Steel Drums Versus Rubber Drums on Widebelt Sanders
From contributor D:
A lot depends on how you intend to use it. Steel drums are better when using coarser grit. The rubber coated drums are more forgiving if using fine grit, and if all things are equal, the larger diameter drum gives a slightly larger contact point on your stock. In my experience belt length is a more measureable indicator of "better," as usually everything else follows that (diameter, hp, beefiness of the machine, etc.). Platens will increase your contact point more however, and a benefit is a reduced chance that a small part will pop a wheelie while going through the machine (as do shoes between multiple drums), with the trade off being a bit longer crossgrain scratch. The only real way to judge a machine is to test it with your application and see how they perform.
From contributor S:
These responses make sense to me which is why it is very strange to me that the machines with the steel rollers are the ones with the lowest horsepower to inch ratio. I should point out that the rubber on the first contact roller is much harder than the rubber on the second. The machine is being used as a sander not an abrasive planer in any case.
From contributor J:
Rubber will wear out at some point if someone doesn't gouge it first with an oversize piece or small part wheelie. Barring an accident though, the hard rubber will last a long time. A steel calibrating head should perform marginally better on knots, glue beads, and other hardness variations.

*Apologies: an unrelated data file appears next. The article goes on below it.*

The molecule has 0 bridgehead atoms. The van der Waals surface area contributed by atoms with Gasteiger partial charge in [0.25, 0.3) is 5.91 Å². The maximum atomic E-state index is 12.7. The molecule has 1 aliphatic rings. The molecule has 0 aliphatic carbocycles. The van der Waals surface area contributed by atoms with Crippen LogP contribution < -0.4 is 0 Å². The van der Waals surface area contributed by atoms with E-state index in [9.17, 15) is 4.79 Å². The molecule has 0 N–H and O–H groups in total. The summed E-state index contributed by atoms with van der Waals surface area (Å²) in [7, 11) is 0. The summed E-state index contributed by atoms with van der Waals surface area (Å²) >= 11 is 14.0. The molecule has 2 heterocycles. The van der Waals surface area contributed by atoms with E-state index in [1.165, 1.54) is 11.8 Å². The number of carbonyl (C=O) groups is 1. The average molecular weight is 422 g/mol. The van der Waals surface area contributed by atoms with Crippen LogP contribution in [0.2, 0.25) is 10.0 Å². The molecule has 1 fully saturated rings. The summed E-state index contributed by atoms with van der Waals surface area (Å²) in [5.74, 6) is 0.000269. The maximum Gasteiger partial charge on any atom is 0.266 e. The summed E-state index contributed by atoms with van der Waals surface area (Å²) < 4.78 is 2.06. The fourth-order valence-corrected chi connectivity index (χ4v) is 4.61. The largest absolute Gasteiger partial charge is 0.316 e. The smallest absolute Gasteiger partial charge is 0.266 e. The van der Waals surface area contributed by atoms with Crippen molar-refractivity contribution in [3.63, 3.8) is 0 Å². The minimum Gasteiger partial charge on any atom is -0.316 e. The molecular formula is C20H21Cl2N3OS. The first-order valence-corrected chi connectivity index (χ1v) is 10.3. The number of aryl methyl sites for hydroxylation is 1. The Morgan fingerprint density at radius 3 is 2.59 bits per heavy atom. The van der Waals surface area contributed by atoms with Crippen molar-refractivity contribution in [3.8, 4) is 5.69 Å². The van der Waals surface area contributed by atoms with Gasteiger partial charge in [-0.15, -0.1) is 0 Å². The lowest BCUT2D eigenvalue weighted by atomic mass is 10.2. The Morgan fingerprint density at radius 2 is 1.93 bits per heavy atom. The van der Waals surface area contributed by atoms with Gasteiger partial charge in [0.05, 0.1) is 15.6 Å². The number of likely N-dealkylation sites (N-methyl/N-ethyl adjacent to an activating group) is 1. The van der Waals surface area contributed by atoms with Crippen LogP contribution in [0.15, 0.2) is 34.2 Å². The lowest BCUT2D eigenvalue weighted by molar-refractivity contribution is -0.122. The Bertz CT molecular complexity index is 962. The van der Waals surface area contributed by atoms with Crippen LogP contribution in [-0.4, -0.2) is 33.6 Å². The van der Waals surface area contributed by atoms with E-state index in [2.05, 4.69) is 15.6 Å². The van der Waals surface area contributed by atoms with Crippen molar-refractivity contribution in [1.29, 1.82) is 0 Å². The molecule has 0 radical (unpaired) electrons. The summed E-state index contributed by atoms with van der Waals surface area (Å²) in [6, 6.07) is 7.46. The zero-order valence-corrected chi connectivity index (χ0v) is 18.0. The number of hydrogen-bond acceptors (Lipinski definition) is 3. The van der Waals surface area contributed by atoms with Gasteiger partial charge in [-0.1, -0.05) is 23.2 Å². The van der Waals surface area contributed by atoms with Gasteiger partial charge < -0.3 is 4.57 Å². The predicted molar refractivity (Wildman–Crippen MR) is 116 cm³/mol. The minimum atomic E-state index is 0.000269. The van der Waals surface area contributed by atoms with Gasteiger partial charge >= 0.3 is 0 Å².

From contributor R:
One other consideration is that the steel contact drum is not very forgiving. The joint on the belt will leave a mark across your board as it goes over the steel drum. The rubber drum would cushion the lip in the belt and not transfer it onto the panel. Also if you break a belt and damage the steel drum you will have a much more difficult time fixing it. A rubber drum can be re-calibrated right in the machine. I would agree that the steel drum is only good for calibrating or I would recommend it if you are considering a three or four head machine as you can take out any deficiencies left by the steel drum by the second and third heads. One head is not enough to take out the mark left by the belt joint.
From contributor J:
Belt selection is also a big part of splice marks. I went to Sia paper belts and no longer have an issue with them, on steel or rubber drums. I often had an issue with cloth belts on the steel head, though the second head took care of them. One other random comment is that you can run a combi head with two contact points - drum and platen. This gives you the benefits of a contact line (more focused pressure on high spots) and a distributed contact patch (averages out pressure and scratch marks).
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